The reality of time isn’t as rigid as it seems. According to Einstein’s Theory of Relativity, it is affected by various factors, including gravity and speed of motion. Time moves slower at higher elevations, being further from the earth’s pull. A person in the mountains will age slightly slower than his neighbor in the valley. An atomic clock placed in a high-speed train will eventually differ from one on the ground by several nanoseconds. Einstein had even suggested that individuals together may experience the same event at different moments, depending on certain conditions.
The most common notion about time on a farm is that it’s seasonal, moving from plowing to planting to harvest. This cyclical progression informs the days that pass on an operation and how the farmer spends them, and is inherent to the act of farming. Nonetheless, the full reality of time on a farm is more complex.
Regardless of management practices, how big the herd is, or where in the world it is located, each day on every farm starts the same: with milking cows. It moves from there to feeding them, to feeding calves, and then a number of other chores that have to be done at least once, if not twice before going to bed. This movement from milking to feeding to milking is repeated every day of the farmer’s working existence and begins to mark the beat his life turns around. It makes one think that perhaps the basic rhythm of farming—on which the whole dance is based—is a daily one. It duplicates itself ceaselessly. The useable part of the day—the time used for seasonal fieldwork, maintenance, herd health or whatever else farming requires—is cut into a window between milkings.
When something like forking hay or scraping manure is done every day it becomes automatic. The hands remember how to do it and one doesn’t have to think about it anymore. You move from dipping to wiping to putting the milker on while the mind wanders. The steady beat of everyday routine gets internalized. The body becomes a metronome marking off the day passing.
Because it is limited, time on a farm is something that must be redeemed in the present and justified after the fact. At the end of every day a farmer court marshals himself. He considers what he has gotten done that day and what he hasn’t. It is how the day is measured.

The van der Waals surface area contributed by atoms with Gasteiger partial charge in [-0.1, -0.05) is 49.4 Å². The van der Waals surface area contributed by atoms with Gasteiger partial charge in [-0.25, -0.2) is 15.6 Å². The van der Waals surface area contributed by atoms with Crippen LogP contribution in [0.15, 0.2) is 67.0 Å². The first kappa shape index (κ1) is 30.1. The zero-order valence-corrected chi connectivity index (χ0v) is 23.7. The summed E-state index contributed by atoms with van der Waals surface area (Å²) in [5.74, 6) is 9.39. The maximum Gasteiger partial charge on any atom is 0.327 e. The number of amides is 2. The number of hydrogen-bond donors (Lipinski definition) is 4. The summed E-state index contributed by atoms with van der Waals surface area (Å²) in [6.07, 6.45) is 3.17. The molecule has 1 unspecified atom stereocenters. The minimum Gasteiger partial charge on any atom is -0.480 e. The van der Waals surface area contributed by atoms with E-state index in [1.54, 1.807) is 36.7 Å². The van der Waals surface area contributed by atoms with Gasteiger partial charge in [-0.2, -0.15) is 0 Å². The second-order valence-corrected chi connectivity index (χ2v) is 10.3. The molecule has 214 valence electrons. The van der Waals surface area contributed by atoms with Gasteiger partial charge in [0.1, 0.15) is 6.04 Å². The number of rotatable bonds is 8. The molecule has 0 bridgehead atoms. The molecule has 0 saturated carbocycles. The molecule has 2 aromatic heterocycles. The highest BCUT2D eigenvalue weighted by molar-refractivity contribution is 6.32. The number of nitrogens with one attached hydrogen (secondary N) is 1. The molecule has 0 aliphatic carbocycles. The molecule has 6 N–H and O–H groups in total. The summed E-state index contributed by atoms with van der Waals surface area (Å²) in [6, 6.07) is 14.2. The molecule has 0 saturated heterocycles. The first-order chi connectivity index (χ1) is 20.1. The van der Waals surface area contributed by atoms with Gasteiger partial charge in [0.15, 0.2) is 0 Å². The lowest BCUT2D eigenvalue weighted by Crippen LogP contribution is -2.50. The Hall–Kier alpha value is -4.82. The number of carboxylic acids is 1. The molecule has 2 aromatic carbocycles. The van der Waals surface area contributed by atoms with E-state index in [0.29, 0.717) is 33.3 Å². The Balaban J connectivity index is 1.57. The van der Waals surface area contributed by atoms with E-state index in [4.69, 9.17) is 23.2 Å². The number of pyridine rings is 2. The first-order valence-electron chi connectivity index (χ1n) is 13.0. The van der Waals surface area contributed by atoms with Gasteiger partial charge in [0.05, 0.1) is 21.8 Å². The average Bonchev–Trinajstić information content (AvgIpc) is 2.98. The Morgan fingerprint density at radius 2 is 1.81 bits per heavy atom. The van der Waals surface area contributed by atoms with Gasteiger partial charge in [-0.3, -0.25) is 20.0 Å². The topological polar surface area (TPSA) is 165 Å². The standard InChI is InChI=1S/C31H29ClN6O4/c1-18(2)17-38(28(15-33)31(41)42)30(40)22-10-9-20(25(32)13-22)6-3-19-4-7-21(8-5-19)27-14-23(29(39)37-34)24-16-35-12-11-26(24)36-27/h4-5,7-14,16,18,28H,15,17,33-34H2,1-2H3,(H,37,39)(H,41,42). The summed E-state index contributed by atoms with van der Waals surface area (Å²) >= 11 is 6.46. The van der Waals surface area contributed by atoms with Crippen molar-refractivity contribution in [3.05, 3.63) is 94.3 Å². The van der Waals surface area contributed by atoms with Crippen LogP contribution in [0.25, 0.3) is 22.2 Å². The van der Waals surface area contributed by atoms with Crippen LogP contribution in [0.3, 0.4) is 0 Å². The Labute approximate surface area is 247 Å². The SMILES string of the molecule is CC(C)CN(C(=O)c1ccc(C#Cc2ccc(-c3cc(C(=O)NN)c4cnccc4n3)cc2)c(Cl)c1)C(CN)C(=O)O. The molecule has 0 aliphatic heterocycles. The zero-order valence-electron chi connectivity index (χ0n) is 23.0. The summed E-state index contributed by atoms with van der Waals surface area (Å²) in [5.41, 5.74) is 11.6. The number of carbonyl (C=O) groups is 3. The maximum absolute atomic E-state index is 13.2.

A farming understanding of time becomes awkward in a non-farming world. There are cattle haulers and seed vendors that used to farm. They get up at the same time every morning as if they still had cows to milk. There’s a rhythm inside them that still beats on. The first semester of college I was getting odd feelings around four o’clock. Some part of me thought it was chore time. This past year I lived off a grant in another country in which I had every day to myself. My only responsibility was to write the things I said I would write. Knowing how valuable time is, I felt the weight of accountability to use it aggressively. However, some days, shamefully, I panicked under the freedom and got lost in my own head. At the end of the day the final score showed that I spent more time feeling guilty for not writing than actually doing it.
The things on a farm help count the time that passes on it. Sometimes I can remember a barn cat during a certain period if I can’t recall the year. My father tends to remember when we got each of the tractors we have. They stand as markers for the past. When a hayfield was last put into corn or vice versa serve as reference points on which to base memories. When my grandfather tells a story he never has a year for when it occurred, but frames it by saying it was when he plowed with the old John Deere or when they were still using the harvester silo.
If Einstein knew a hundred years ago that time is fluid and complex, we shouldn’t be surprised to find it complicated by the experience of farming. Perhaps the one respite from it all is the tractor. Pulling into a field is coupled with the relief that there is nowhere else one should be and nothings else one should do except what pertains to the ground in front of the tires. There may be cows to milk and feed later, as there is every day, but that doesn’t matter then. The day will pass, but to keep track of it one would have to count windrows and not hours. If a man is lucky—and that is to say the radio comes in, the air conditioning works, and nothing breaks—time will move fast anyway, regardless of the physics. He’ll probably enjoy it. At some point chore time will come, with all its inevitability. He’ll do the same things he does every day; his body will remember how. And then the day will be over. Whether he means to or not, he’ll think about it before he goes to bed. And, if he’s lucky once more, he’ll decide it was time well spent.
This article is part of The Milk House column series, published in print across three countries and two languages. It can also be found at themilkhouse.org.
This article appeared in a similar form in Progressive Dairyman in 2014.